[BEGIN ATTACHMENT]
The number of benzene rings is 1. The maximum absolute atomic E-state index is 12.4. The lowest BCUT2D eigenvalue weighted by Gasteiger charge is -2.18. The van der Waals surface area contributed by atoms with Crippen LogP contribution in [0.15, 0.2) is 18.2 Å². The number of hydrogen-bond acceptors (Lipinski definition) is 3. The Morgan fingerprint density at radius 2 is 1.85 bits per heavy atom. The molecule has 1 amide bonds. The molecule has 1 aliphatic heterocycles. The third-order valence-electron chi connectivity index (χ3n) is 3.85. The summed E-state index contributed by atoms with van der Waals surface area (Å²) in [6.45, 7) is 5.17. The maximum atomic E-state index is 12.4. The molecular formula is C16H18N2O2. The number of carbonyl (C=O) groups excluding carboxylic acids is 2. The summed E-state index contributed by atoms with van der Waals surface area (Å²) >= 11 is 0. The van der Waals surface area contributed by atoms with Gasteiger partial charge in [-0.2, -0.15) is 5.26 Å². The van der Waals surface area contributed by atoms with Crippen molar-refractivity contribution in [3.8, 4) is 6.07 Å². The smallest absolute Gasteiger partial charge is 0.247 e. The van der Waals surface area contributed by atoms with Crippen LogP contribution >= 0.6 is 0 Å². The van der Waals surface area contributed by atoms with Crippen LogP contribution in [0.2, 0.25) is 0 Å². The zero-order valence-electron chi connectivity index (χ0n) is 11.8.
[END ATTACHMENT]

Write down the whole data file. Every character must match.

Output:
The number of benzene rings is 1. The maximum absolute atomic E-state index is 12.4. The lowest BCUT2D eigenvalue weighted by Gasteiger charge is -2.18. The van der Waals surface area contributed by atoms with Crippen LogP contribution in [0.15, 0.2) is 18.2 Å². The number of hydrogen-bond acceptors (Lipinski definition) is 3. The Morgan fingerprint density at radius 2 is 1.85 bits per heavy atom. The molecule has 1 amide bonds. The molecule has 1 aliphatic heterocycles. The third-order valence-electron chi connectivity index (χ3n) is 3.85. The summed E-state index contributed by atoms with van der Waals surface area (Å²) in [6.45, 7) is 5.17. The maximum atomic E-state index is 12.4. The molecular formula is C16H18N2O2. The number of carbonyl (C=O) groups excluding carboxylic acids is 2. The summed E-state index contributed by atoms with van der Waals surface area (Å²) >= 11 is 0. The van der Waals surface area contributed by atoms with Gasteiger partial charge in [-0.2, -0.15) is 5.26 Å². The van der Waals surface area contributed by atoms with Crippen molar-refractivity contribution in [3.8, 4) is 6.07 Å². The smallest absolute Gasteiger partial charge is 0.247 e. The van der Waals surface area contributed by atoms with Crippen LogP contribution >= 0.6 is 0 Å². The van der Waals surface area contributed by atoms with Crippen LogP contribution in [0.2, 0.25) is 0 Å². The zero-order valence-electron chi connectivity index (χ0n) is 11.8.